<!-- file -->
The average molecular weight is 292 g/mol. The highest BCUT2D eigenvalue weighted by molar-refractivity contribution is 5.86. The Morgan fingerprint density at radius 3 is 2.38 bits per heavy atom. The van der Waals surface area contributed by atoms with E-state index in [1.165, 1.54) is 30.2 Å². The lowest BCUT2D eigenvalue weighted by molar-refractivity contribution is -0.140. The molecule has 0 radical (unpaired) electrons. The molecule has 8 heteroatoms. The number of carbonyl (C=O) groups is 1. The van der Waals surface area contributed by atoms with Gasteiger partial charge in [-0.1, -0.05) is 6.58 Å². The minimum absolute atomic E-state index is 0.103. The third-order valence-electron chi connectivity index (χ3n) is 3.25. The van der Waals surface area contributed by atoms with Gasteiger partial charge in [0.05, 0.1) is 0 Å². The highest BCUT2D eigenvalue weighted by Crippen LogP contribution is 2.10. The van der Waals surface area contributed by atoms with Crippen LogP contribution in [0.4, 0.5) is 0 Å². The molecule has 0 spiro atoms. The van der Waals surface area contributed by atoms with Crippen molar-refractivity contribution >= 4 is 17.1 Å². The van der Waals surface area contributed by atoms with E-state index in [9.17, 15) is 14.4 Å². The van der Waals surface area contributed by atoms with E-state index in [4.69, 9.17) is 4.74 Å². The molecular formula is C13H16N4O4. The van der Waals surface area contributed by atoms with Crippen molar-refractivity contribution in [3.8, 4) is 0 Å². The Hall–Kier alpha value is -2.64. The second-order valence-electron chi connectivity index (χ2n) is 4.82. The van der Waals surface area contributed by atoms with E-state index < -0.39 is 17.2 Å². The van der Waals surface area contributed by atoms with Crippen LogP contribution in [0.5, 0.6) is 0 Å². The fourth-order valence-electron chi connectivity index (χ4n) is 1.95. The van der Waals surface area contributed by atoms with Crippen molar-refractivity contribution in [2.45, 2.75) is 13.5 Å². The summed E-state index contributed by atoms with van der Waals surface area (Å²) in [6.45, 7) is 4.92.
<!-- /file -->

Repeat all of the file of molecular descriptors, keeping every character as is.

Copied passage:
The average molecular weight is 292 g/mol. The highest BCUT2D eigenvalue weighted by molar-refractivity contribution is 5.86. The Morgan fingerprint density at radius 3 is 2.38 bits per heavy atom. The van der Waals surface area contributed by atoms with E-state index in [1.165, 1.54) is 30.2 Å². The lowest BCUT2D eigenvalue weighted by molar-refractivity contribution is -0.140. The molecule has 0 radical (unpaired) electrons. The molecule has 8 heteroatoms. The number of carbonyl (C=O) groups is 1. The van der Waals surface area contributed by atoms with Gasteiger partial charge in [-0.1, -0.05) is 6.58 Å². The minimum absolute atomic E-state index is 0.103. The third-order valence-electron chi connectivity index (χ3n) is 3.25. The van der Waals surface area contributed by atoms with Gasteiger partial charge in [0.05, 0.1) is 0 Å². The highest BCUT2D eigenvalue weighted by Crippen LogP contribution is 2.10. The van der Waals surface area contributed by atoms with Crippen LogP contribution in [0.4, 0.5) is 0 Å². The molecule has 0 spiro atoms. The van der Waals surface area contributed by atoms with Crippen molar-refractivity contribution >= 4 is 17.1 Å². The van der Waals surface area contributed by atoms with E-state index in [9.17, 15) is 14.4 Å². The van der Waals surface area contributed by atoms with E-state index in [4.69, 9.17) is 4.74 Å². The molecular formula is C13H16N4O4. The van der Waals surface area contributed by atoms with Crippen molar-refractivity contribution in [3.8, 4) is 0 Å². The Hall–Kier alpha value is -2.64. The second-order valence-electron chi connectivity index (χ2n) is 4.82. The van der Waals surface area contributed by atoms with E-state index < -0.39 is 17.2 Å². The van der Waals surface area contributed by atoms with Crippen LogP contribution in [0.5, 0.6) is 0 Å². The fourth-order valence-electron chi connectivity index (χ4n) is 1.95. The van der Waals surface area contributed by atoms with Crippen molar-refractivity contribution in [2.45, 2.75) is 13.5 Å². The summed E-state index contributed by atoms with van der Waals surface area (Å²) in [6.45, 7) is 4.92.